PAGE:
As for the BBC, it’s certainly not free of political bias by any means. I’ve covered before the way Nick Robinson, the Macclesfield Goebbels, flagrantly altered the reporting of his questions to Alex Salmond during the Scots Referendum debate. This was to give the impression that Salmond hadn’t answered his question, when in fact he’d given a fairly detailed rebuttal to Robinson’s objection.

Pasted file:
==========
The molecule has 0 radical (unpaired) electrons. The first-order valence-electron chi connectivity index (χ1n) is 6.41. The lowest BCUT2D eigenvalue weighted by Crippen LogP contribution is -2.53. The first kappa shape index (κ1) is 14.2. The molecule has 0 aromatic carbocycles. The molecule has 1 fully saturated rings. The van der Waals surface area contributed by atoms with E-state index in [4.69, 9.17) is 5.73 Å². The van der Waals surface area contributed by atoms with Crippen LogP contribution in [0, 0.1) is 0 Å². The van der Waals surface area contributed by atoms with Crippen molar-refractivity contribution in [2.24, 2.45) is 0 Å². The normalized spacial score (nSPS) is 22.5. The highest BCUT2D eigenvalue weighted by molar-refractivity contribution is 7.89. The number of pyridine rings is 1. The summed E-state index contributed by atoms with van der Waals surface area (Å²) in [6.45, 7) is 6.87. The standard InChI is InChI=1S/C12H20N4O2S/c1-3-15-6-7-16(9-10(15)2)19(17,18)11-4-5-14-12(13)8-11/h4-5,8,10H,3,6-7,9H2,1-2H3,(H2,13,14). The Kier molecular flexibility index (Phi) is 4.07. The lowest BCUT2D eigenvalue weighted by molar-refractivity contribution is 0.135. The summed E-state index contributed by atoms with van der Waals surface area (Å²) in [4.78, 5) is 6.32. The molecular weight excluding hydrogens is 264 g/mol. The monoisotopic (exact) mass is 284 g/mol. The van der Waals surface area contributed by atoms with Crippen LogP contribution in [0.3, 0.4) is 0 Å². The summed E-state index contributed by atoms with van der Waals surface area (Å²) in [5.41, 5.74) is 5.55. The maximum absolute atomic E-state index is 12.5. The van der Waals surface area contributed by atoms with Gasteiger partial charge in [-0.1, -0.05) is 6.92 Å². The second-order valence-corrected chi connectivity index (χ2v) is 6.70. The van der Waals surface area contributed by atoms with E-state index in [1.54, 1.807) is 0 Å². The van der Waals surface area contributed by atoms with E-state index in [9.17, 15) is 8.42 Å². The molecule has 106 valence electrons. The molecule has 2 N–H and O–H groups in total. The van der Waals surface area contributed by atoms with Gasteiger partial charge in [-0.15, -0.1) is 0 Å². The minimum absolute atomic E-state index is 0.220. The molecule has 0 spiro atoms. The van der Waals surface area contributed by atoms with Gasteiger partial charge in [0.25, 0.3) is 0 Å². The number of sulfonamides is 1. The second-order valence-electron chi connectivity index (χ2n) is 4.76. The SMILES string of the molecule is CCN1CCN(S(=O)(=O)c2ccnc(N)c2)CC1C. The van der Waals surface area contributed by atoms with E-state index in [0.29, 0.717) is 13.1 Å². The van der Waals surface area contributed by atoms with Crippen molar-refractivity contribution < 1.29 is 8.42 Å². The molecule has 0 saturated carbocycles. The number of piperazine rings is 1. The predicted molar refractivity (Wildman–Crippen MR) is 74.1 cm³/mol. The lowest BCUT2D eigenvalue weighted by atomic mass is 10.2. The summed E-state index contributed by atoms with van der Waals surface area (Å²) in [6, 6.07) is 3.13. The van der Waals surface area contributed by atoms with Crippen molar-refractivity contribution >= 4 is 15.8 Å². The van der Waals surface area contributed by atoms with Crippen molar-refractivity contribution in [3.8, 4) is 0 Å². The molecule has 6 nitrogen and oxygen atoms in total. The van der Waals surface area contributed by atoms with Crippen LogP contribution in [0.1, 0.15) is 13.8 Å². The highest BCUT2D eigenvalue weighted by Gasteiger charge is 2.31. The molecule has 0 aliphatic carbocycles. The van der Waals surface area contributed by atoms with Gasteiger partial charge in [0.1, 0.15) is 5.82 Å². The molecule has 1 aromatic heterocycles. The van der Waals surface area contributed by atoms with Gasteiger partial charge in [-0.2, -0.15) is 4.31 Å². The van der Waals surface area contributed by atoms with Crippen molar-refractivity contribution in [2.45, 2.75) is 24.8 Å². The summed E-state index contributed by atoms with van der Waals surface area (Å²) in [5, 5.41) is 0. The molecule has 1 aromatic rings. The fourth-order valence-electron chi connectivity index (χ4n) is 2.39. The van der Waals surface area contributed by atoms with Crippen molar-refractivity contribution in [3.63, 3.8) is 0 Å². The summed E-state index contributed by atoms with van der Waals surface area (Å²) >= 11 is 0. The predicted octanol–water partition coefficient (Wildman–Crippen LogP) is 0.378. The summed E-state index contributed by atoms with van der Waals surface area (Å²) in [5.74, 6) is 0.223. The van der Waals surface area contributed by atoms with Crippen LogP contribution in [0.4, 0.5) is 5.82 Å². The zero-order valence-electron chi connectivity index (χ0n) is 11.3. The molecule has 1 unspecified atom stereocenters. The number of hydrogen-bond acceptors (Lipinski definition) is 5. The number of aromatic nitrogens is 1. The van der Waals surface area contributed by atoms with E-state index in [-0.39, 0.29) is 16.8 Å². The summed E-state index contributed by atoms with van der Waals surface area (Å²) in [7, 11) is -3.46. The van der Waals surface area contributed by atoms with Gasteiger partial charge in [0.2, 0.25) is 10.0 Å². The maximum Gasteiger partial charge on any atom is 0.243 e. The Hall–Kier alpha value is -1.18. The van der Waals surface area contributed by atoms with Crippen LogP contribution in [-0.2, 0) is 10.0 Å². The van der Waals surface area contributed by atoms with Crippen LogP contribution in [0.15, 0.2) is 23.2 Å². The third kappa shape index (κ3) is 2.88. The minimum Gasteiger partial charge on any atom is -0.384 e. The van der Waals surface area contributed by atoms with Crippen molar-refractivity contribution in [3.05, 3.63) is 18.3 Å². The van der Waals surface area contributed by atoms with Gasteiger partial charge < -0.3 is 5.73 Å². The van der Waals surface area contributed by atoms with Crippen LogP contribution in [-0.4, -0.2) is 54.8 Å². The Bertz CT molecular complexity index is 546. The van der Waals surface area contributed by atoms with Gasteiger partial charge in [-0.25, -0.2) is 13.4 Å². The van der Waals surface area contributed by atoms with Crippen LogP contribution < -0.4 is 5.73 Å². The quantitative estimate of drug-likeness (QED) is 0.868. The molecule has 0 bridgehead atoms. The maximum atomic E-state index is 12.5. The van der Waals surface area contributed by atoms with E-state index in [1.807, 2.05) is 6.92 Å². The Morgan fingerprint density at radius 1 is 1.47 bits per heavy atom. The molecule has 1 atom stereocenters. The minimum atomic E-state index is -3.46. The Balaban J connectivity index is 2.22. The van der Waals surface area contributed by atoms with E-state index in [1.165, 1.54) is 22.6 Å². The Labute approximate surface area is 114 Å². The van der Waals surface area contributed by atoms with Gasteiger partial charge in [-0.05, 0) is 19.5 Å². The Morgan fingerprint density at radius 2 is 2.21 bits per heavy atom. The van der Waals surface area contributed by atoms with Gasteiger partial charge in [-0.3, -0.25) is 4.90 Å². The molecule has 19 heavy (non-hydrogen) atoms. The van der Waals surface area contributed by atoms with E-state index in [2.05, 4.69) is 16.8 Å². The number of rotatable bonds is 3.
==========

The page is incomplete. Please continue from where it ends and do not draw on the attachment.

And that isn’t the only case of the Corporation’s bias. Academic media watchdogs have found it to be consistently biased against Labour. It has also repeatedly either ignored, or deliberately under-reported, protests against austerity, including one held right on its very own doorstep. Even as it is, it’s far better than Fox News and the avowedly Right-wing media that would replace it.